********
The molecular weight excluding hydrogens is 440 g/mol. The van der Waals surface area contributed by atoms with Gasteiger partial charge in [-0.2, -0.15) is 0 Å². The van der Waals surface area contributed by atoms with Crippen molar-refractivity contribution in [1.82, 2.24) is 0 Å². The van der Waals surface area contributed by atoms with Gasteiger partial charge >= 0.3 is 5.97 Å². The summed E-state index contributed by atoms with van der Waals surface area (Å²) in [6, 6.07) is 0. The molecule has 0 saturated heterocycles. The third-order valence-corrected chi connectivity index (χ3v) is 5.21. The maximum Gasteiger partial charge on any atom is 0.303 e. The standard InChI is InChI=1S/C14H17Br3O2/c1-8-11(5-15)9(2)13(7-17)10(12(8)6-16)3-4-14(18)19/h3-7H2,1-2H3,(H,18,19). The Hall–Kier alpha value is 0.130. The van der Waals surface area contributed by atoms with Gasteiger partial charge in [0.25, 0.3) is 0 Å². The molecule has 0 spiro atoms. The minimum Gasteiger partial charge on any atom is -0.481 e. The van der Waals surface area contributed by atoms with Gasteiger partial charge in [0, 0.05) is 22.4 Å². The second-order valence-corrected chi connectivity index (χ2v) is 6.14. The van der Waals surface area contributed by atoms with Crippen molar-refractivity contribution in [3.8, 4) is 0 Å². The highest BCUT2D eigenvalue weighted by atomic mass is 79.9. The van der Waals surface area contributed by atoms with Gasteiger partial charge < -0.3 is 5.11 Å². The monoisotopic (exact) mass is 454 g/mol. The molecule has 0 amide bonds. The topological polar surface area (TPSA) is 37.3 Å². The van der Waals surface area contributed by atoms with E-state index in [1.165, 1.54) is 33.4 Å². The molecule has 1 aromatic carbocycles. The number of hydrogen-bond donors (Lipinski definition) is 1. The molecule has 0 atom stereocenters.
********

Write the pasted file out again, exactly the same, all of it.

The molecular weight excluding hydrogens is 440 g/mol. The van der Waals surface area contributed by atoms with Gasteiger partial charge in [-0.2, -0.15) is 0 Å². The van der Waals surface area contributed by atoms with Crippen molar-refractivity contribution in [1.82, 2.24) is 0 Å². The van der Waals surface area contributed by atoms with Gasteiger partial charge >= 0.3 is 5.97 Å². The summed E-state index contributed by atoms with van der Waals surface area (Å²) in [6, 6.07) is 0. The molecule has 0 saturated heterocycles. The third-order valence-corrected chi connectivity index (χ3v) is 5.21. The maximum Gasteiger partial charge on any atom is 0.303 e. The standard InChI is InChI=1S/C14H17Br3O2/c1-8-11(5-15)9(2)13(7-17)10(12(8)6-16)3-4-14(18)19/h3-7H2,1-2H3,(H,18,19). The Hall–Kier alpha value is 0.130. The van der Waals surface area contributed by atoms with Gasteiger partial charge in [0.25, 0.3) is 0 Å². The molecule has 0 spiro atoms. The minimum Gasteiger partial charge on any atom is -0.481 e. The van der Waals surface area contributed by atoms with Gasteiger partial charge in [0, 0.05) is 22.4 Å². The second-order valence-corrected chi connectivity index (χ2v) is 6.14. The van der Waals surface area contributed by atoms with Crippen molar-refractivity contribution in [3.8, 4) is 0 Å². The highest BCUT2D eigenvalue weighted by atomic mass is 79.9. The van der Waals surface area contributed by atoms with Gasteiger partial charge < -0.3 is 5.11 Å². The monoisotopic (exact) mass is 454 g/mol. The molecule has 0 amide bonds. The topological polar surface area (TPSA) is 37.3 Å². The van der Waals surface area contributed by atoms with E-state index in [1.165, 1.54) is 33.4 Å². The molecule has 1 aromatic carbocycles. The number of hydrogen-bond donors (Lipinski definition) is 1. The molecule has 0 atom stereocenters.